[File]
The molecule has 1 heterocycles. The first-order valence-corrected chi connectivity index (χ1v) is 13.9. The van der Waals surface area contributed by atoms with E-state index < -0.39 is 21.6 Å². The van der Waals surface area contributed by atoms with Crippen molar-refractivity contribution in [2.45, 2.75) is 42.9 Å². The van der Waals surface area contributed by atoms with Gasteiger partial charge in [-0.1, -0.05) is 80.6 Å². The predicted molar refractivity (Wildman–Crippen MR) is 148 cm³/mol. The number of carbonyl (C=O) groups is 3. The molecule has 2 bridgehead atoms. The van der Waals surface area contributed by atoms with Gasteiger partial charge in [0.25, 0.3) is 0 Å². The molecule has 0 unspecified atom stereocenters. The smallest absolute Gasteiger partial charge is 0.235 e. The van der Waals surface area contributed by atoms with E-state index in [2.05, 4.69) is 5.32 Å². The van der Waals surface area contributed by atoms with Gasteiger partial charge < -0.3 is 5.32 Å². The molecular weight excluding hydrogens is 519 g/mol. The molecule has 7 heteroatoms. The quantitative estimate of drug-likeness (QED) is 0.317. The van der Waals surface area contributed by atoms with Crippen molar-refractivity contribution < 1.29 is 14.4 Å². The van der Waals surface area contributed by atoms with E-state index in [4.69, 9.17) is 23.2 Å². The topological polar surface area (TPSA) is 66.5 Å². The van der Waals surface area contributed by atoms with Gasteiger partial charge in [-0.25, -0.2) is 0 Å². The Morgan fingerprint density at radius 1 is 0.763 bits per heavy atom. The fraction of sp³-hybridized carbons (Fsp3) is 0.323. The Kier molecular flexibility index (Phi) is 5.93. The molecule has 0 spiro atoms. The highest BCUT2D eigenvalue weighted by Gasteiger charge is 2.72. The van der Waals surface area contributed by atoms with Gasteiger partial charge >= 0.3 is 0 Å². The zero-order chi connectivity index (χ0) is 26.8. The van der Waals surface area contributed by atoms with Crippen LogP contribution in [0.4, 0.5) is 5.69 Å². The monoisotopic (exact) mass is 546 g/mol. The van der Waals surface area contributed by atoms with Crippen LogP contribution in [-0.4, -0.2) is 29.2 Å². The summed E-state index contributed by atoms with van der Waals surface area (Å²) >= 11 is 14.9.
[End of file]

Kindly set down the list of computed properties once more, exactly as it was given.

The molecule has 1 heterocycles. The first-order valence-corrected chi connectivity index (χ1v) is 13.9. The van der Waals surface area contributed by atoms with E-state index < -0.39 is 21.6 Å². The van der Waals surface area contributed by atoms with Crippen molar-refractivity contribution in [2.45, 2.75) is 42.9 Å². The van der Waals surface area contributed by atoms with Gasteiger partial charge in [-0.1, -0.05) is 80.6 Å². The predicted molar refractivity (Wildman–Crippen MR) is 148 cm³/mol. The number of carbonyl (C=O) groups is 3. The molecule has 2 bridgehead atoms. The van der Waals surface area contributed by atoms with Gasteiger partial charge in [0.25, 0.3) is 0 Å². The molecule has 0 unspecified atom stereocenters. The smallest absolute Gasteiger partial charge is 0.235 e. The van der Waals surface area contributed by atoms with E-state index in [2.05, 4.69) is 5.32 Å². The van der Waals surface area contributed by atoms with Gasteiger partial charge < -0.3 is 5.32 Å². The molecular weight excluding hydrogens is 519 g/mol. The molecule has 7 heteroatoms. The quantitative estimate of drug-likeness (QED) is 0.317. The van der Waals surface area contributed by atoms with Crippen molar-refractivity contribution < 1.29 is 14.4 Å². The van der Waals surface area contributed by atoms with E-state index in [4.69, 9.17) is 23.2 Å². The topological polar surface area (TPSA) is 66.5 Å². The van der Waals surface area contributed by atoms with Gasteiger partial charge in [-0.25, -0.2) is 0 Å². The Morgan fingerprint density at radius 1 is 0.763 bits per heavy atom. The fraction of sp³-hybridized carbons (Fsp3) is 0.323. The Kier molecular flexibility index (Phi) is 5.93. The molecule has 0 spiro atoms. The highest BCUT2D eigenvalue weighted by Gasteiger charge is 2.72. The van der Waals surface area contributed by atoms with Gasteiger partial charge >= 0.3 is 0 Å². The zero-order chi connectivity index (χ0) is 26.8. The van der Waals surface area contributed by atoms with Crippen LogP contribution in [0.4, 0.5) is 5.69 Å². The monoisotopic (exact) mass is 546 g/mol. The van der Waals surface area contributed by atoms with Crippen LogP contribution in [-0.4, -0.2) is 29.2 Å². The summed E-state index contributed by atoms with van der Waals surface area (Å²) >= 11 is 14.9.